11 Books To Help You Find Some Inner Peace When The World Stresses You Out
In case you haven’t noticed, the vibes ‘round the world haven’t been all warmth and fuzziness lately. Sure, there’s something hopeful about the fact that in times of great distress communities come together, strangers become friends, and most people — at least for a little while — become a little more mindful about how they’re impacting others and the world. But still, at some point the nightly news headlines and scrolling Tweets can begin to stress out anyone’s spirit — and that’s why you need these books to help you find inner peace, when the world seems a tad sadder and messier than we’d like it to be. (And by “tad” I mean: a lot.)
Books have always been the ultimate safe space for me — and not just because there are so many great books about peace and nonviolence. I think it’s partly because reading a book, unlike a headline or a news brief, can give you space to sit with a story, explore it from all angles, and sort out your own feelings about it without constant bombardment from the outside world. Plus, there are plenty of books designed to help you cultivate your own inner sanctuary, even when everything going around you seems especially frenzied and fever pitch.
Here are 12 books that will help you zen out, find your inner safe space, and return to the world and even stronger, more compassionate you. Namaste, readers.
1. The Beauty of Humanity Movement by Camilla Gibb
This novel is all about the power art, food, and community have in cultivating peace in an otherwise tumultuous landscape. Set in Vietnam over the course of several generations, The Beauty of Humanity Movement zeroes in on three characters — the aging Hung, who allowed artists (dubbed the “Beauty of Humanity movement”) to gather illegally in his restaurant during some of the worst days in Vietnam’s history; Tu, the grandson of one of the founders of that artist’s collective, who is conflicted about his job showing tourists a watered-down version of Vietnam; and Maggie, a Vietnamese-American searching for the legacy of her father, who may have been a part of the Movement as well.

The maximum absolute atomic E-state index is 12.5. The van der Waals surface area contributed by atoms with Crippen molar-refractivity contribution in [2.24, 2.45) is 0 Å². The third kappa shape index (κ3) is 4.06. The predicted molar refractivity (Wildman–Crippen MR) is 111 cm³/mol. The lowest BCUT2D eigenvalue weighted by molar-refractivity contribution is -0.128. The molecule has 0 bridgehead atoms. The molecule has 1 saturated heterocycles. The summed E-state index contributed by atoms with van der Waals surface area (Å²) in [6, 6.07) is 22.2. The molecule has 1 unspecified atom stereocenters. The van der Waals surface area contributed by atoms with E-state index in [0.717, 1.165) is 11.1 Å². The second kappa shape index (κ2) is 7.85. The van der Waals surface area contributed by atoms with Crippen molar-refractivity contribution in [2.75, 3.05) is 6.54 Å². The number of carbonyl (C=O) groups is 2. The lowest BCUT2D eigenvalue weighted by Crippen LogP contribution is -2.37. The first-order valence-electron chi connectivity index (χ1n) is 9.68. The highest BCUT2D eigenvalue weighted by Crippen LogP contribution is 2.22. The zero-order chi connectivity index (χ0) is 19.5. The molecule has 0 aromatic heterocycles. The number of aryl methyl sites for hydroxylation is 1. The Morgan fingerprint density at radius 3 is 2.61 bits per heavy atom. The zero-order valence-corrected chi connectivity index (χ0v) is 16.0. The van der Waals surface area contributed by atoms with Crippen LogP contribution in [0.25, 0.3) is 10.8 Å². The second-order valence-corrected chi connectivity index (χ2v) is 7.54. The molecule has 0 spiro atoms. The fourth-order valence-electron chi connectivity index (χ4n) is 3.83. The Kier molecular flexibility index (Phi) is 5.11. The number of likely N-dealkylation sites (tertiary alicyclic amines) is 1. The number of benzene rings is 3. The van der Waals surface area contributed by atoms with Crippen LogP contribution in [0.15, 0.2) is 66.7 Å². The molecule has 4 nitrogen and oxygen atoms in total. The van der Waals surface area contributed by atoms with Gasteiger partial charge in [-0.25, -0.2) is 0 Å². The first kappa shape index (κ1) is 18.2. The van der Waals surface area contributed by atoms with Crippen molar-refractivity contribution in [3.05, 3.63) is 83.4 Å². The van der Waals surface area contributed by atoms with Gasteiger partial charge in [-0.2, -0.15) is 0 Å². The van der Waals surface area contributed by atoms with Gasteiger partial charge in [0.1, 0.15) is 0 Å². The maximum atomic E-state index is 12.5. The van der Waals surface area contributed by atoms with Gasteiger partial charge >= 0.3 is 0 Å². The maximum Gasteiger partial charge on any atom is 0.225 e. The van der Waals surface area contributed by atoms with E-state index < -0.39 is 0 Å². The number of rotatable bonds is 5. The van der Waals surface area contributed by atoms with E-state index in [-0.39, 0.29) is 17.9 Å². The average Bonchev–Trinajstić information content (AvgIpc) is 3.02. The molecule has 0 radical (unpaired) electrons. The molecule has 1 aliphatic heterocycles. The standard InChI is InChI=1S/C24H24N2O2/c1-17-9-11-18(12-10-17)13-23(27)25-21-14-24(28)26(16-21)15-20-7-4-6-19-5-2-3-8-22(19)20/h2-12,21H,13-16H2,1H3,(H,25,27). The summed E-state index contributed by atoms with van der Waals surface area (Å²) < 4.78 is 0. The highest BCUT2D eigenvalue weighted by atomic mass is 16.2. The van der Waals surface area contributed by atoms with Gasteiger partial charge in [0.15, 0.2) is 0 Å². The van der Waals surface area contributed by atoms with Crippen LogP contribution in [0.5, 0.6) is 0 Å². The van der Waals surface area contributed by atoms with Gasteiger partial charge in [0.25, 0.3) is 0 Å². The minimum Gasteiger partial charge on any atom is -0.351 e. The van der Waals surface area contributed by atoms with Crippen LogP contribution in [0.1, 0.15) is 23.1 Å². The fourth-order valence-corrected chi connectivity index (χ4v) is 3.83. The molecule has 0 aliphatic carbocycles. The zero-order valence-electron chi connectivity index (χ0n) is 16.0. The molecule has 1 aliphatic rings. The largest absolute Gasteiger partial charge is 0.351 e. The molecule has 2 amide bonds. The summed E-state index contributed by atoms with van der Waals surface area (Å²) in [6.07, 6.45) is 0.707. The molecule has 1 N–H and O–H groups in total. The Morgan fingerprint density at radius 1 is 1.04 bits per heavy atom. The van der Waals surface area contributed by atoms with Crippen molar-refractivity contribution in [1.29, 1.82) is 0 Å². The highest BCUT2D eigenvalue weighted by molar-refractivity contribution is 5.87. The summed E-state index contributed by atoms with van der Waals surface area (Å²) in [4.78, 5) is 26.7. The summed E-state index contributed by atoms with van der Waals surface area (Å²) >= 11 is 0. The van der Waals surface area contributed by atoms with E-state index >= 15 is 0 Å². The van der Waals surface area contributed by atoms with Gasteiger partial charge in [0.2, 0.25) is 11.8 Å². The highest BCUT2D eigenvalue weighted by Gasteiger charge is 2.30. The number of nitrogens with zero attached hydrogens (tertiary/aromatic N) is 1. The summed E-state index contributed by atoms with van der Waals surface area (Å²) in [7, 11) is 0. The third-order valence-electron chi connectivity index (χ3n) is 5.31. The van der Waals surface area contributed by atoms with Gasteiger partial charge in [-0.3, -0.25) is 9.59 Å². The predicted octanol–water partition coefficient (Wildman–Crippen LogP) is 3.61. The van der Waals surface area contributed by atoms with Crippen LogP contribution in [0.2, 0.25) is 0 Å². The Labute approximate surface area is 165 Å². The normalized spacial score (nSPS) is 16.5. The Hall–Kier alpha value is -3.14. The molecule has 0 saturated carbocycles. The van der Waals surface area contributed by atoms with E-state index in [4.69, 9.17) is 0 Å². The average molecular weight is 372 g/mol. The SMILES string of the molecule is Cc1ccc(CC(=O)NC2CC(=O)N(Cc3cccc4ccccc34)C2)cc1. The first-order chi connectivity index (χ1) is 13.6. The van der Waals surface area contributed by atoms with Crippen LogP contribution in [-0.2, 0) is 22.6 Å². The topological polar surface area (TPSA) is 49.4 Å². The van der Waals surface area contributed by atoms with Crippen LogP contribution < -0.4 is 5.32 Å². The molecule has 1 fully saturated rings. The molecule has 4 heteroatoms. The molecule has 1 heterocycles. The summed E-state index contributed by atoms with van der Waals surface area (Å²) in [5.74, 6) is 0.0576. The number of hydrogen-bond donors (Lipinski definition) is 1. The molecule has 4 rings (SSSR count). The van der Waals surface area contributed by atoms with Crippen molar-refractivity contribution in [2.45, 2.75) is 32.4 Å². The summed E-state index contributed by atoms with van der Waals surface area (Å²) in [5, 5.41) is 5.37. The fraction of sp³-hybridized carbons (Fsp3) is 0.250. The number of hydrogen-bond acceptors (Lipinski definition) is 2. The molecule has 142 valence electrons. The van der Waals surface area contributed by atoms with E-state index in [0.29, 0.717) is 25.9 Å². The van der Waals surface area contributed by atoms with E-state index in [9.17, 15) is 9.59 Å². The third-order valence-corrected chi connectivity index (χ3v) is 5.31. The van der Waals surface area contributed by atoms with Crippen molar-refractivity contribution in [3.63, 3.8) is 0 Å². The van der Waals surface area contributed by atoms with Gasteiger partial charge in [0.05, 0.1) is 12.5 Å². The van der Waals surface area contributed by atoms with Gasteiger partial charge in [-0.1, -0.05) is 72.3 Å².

2. Be Here Now by Ram Dass
Accompany Ram Dass on his trippy journey of personal and spiritual transformation, in this kaleidoscopic book that can literally be read forwards, backwards, inside out, and upside down. Be Here Now is all about disconnecting from the mindlessness of the daily grind and reconnecting with your highest, most authentic self. Plus, it’s filled with thinking prompts that might even lead you on a transformational journey of your own (for a few minutes, anyway.) And try to resist the urge to color in all the mandalas, OK? Save that for your adult coloring books.
3. And Still I Rise by Maya Angelou
The title of this book-length poem alone makes you feel just a little more resilient, doesn’t it? Maya Angelou writes in her signature quiet storm of a style, about the unrelenting strength of the human spirit, the dignity that can be maintained even while faced with the harshest of obstacles, and the courage it takes to constantly rise up. And Still I Rise will seriously restore any faith you may have lost in humanity lately. Plus, Maya Angelou is just a really comforting spirit.
4. The Power of Nonviolence: Writings by Advocates of Peace anthologized by Howard Zinn
I’m obsessed with anything Howard Zinn puts his name on — not only does he explore history from largely unrepresented angles, but his books, essay collections, and anthologies always read like little tomes of empowerment, good deeds, and the bravery to step outside the norm in order to do what is right. The Power of Nonviolence is no different, filled with essays and stories about humanity’s alternatives to war, violence, and destruction, and why nonviolence should be considered a first option in many instances, instead of our last (or never) choice.
5. Life of Pi by Yann Martel